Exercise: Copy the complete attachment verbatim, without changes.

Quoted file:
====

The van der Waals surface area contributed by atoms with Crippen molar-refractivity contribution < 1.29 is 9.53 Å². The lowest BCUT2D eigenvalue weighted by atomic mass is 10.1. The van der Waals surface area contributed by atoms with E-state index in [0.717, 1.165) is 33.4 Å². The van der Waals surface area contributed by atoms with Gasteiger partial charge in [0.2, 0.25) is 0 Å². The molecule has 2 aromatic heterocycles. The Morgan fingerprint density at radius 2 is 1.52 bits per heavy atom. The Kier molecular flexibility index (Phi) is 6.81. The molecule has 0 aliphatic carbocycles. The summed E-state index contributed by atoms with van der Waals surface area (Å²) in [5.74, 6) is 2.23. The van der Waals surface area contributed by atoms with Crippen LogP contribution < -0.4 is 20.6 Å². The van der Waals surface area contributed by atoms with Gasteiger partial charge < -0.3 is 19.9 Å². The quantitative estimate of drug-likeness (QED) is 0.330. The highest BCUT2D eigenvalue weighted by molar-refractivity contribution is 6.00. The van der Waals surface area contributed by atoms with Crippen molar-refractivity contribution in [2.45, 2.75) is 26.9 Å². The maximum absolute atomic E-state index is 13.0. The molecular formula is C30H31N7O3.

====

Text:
The van der Waals surface area contributed by atoms with Crippen molar-refractivity contribution < 1.29 is 9.53 Å². The lowest BCUT2D eigenvalue weighted by atomic mass is 10.1. The van der Waals surface area contributed by atoms with E-state index in [0.717, 1.165) is 33.4 Å². The van der Waals surface area contributed by atoms with Gasteiger partial charge in [0.2, 0.25) is 0 Å². The molecule has 2 aromatic heterocycles. The Morgan fingerprint density at radius 2 is 1.52 bits per heavy atom. The Kier molecular flexibility index (Phi) is 6.81. The molecule has 0 aliphatic carbocycles. The summed E-state index contributed by atoms with van der Waals surface area (Å²) in [5.74, 6) is 2.23. The van der Waals surface area contributed by atoms with Crippen LogP contribution < -0.4 is 20.6 Å². The van der Waals surface area contributed by atoms with Gasteiger partial charge < -0.3 is 19.9 Å². The quantitative estimate of drug-likeness (QED) is 0.330. The highest BCUT2D eigenvalue weighted by molar-refractivity contribution is 6.00. The van der Waals surface area contributed by atoms with Crippen molar-refractivity contribution in [2.45, 2.75) is 26.9 Å². The maximum absolute atomic E-state index is 13.0. The molecular formula is C30H31N7O3.